If you’re living in New York City, it might be a good idea to watch out for falling debris or collapsing structures.
The New York Times recently reported a surge in construction-related fatalities in 2015, tallying eight deaths in only the first half of the year. This figure, though seemingly small, is already going to eclipse the number of construction deaths in the whole of 2014. Accidents in construction projects have risen by 24 percent in 2014, although numbers for this year are still unavailable. All of these data were reported by the New York City Buildings Department.
There’s really a simple explanation for all of these: the rise in the amount of construction work this year. “The more jobs we have, it either means fewer workers doing more work, or more new workers who may not have as much experience or training,” according to New York Building Congress president Richard Anderson.
Case in point: the city government issued more than 98,000 building permits in 2014, roughly 32 percent higher than in 2010. Last year’s construction spending amounted to $36 million, which is significantly higher than the $32 million recorded during the construction boom in 2008.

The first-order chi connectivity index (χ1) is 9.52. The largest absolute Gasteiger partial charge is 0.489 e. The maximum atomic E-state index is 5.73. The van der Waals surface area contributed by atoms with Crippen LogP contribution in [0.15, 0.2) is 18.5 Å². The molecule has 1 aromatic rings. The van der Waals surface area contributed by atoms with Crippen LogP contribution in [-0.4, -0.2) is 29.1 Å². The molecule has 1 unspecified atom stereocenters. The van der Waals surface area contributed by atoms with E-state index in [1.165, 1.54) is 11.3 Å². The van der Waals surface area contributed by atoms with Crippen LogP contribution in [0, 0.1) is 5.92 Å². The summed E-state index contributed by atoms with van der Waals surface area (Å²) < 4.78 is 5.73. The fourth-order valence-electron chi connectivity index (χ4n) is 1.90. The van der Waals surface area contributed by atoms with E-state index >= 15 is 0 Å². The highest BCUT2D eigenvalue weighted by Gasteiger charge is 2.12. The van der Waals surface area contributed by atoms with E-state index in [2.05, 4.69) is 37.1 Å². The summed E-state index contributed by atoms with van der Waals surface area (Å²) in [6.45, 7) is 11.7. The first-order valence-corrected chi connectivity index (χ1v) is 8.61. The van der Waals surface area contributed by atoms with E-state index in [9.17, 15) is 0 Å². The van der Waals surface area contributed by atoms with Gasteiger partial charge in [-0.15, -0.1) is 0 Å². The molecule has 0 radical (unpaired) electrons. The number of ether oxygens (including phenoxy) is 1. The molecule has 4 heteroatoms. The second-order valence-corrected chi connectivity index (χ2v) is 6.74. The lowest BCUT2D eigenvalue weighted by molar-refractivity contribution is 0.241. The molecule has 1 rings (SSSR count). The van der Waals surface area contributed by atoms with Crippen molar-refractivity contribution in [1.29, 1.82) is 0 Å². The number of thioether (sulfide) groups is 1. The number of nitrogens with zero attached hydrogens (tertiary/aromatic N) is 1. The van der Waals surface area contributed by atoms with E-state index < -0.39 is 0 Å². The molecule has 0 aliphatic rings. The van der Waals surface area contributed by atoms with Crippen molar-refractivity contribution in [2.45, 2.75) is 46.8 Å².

The significance of implementing safety measures in the construction industry can never be overstated, according to Building Trades Employers’ Association president Louis J. Coletti. “This is the second-most-dangerous job in America after mining, so you need guys who know what they are doing,” Coletti said. He blames the bulk of the accidents and fatalities on the increase in non-unionized labor workers handling construction jobs. Coletti said that unionized construction companies “have the best training and the best safety standards, period.”
Regardless of the cause of this increase in construction deaths and injuries, the city government is set to achieve more housing and industrial construction projects this year. Proof of this is the additional budget given to the city’s Buildings Department amounting to $148 million.